Gulf War Vaccination Syndrome

Gulf War Vaccination Syndrome

Gulf War syndrome is a widely used term to refer to the unexplained illnesses occurring in veterans of the 1991 Gulf War.

The following are the most common symptoms of Gulf War syndrome. However, each person experiences symptoms differently. Symptoms may include:

  • Fatigue
  • Musculoskeletal pain
  • Cognitive problems
  • Skin rashes
  • Diarrhea

Symptoms of Gulf War syndrome may resemble other medical conditions. Always talk with your healthcare provider for a diagnosis.

Symptoms continue to pose a frustrating problem for affected veterans and their healthcare providers. Despite extensive research, the cause of the syndrome remains unexplained.

According to a report released by the Institute of Medicine (IOM) in 2013, about one-third of Gulf War veterans suffer from chronic multisymptom illness (CMI). Many of these have never seen active combat. This is a series of symptoms that cannot be medically explained.

Or can they???

Gulf War veterans were also given a large number of vaccines. Service members may have received as many as 17 vaccines in a short period of time.

Possible causes include:

  • Chemical warfare agents, particularly nerve gas, or pyridostigmine bromide, which was given as a preventive measure to soldiers likely to be exposed to chemical warfare agents.
  • Psychological factors, such as post-traumatic stress disorder. Veterans with Gulf War syndrome symptoms have high rates of accompanying psychiatric disorders.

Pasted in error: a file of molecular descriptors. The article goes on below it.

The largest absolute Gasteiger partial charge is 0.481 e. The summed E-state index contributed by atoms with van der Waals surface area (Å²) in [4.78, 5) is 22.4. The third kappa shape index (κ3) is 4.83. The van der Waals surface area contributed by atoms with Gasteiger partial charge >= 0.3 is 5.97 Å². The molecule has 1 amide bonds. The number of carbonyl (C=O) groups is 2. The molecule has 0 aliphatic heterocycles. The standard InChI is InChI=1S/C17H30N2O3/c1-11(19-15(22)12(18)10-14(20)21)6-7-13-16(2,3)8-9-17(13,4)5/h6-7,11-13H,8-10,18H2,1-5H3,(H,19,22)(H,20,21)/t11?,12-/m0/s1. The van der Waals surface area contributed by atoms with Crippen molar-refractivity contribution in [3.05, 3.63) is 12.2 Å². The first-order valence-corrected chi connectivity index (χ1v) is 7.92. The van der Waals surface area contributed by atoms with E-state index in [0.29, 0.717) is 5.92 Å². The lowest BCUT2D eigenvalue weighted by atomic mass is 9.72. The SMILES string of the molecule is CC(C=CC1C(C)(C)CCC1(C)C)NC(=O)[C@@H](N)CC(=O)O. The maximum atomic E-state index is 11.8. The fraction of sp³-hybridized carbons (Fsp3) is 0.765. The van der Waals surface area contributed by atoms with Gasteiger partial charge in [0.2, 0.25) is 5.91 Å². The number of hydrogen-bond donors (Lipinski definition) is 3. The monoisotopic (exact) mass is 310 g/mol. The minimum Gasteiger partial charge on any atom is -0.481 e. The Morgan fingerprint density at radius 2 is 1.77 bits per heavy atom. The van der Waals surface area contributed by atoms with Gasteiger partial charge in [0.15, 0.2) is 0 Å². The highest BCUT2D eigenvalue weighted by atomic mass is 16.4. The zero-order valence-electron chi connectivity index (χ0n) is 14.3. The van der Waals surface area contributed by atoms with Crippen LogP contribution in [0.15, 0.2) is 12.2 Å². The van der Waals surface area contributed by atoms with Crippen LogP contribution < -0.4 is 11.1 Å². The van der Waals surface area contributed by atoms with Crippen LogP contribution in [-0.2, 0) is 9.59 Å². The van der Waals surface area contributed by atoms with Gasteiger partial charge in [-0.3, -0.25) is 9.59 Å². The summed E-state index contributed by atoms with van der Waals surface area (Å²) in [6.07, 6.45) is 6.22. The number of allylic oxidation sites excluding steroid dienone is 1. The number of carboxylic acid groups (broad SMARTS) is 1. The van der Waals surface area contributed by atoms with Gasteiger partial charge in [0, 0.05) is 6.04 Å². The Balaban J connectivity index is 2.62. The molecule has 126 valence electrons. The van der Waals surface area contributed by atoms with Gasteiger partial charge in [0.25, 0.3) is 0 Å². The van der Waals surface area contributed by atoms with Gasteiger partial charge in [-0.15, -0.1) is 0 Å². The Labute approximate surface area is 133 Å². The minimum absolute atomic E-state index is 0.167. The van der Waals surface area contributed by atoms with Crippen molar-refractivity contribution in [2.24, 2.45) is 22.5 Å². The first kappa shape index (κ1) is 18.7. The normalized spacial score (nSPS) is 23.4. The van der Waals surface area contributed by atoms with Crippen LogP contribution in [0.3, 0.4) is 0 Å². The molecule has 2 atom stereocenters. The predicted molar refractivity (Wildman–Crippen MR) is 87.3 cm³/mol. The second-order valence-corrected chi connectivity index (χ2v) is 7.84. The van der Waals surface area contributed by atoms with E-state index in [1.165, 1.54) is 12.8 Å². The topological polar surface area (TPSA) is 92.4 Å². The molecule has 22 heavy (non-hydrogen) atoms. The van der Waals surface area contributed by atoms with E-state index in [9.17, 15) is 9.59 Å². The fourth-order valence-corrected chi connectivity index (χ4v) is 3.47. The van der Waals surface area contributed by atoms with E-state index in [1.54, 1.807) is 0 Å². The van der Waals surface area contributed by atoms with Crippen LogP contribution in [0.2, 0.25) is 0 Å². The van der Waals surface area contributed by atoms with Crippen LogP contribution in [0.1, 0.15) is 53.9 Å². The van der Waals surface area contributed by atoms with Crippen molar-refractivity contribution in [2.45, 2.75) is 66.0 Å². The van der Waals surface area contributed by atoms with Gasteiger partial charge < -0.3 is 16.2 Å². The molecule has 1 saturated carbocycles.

• Other chemical agents, such as smoke from oil well fires, pesticides, depleted uranium or exposure to solvents and corrosive liquids, used during repair and maintenance.
  • Whatever inoculations were given were not only ineffective but seen to be the underlying cause for the Gulf War Syndrome that the Military is trying to cover-up.

What is the treatment for Gulf War syndrome?

While there is no specific treatment for Gulf War syndrome, research suggests that an approach called cognitive-behavioral therapy may help patients with nonspecific symptoms lead more productive lives by actively managing their symptoms.

According to a report published by the United States Department of Veterans Affairs (VA) in 2016, which analyzed 55 million veterans‘ records from 1979 to 2014, the current analysis indicates that an average of 20 veterans die from suicide per day.
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Author: Rath

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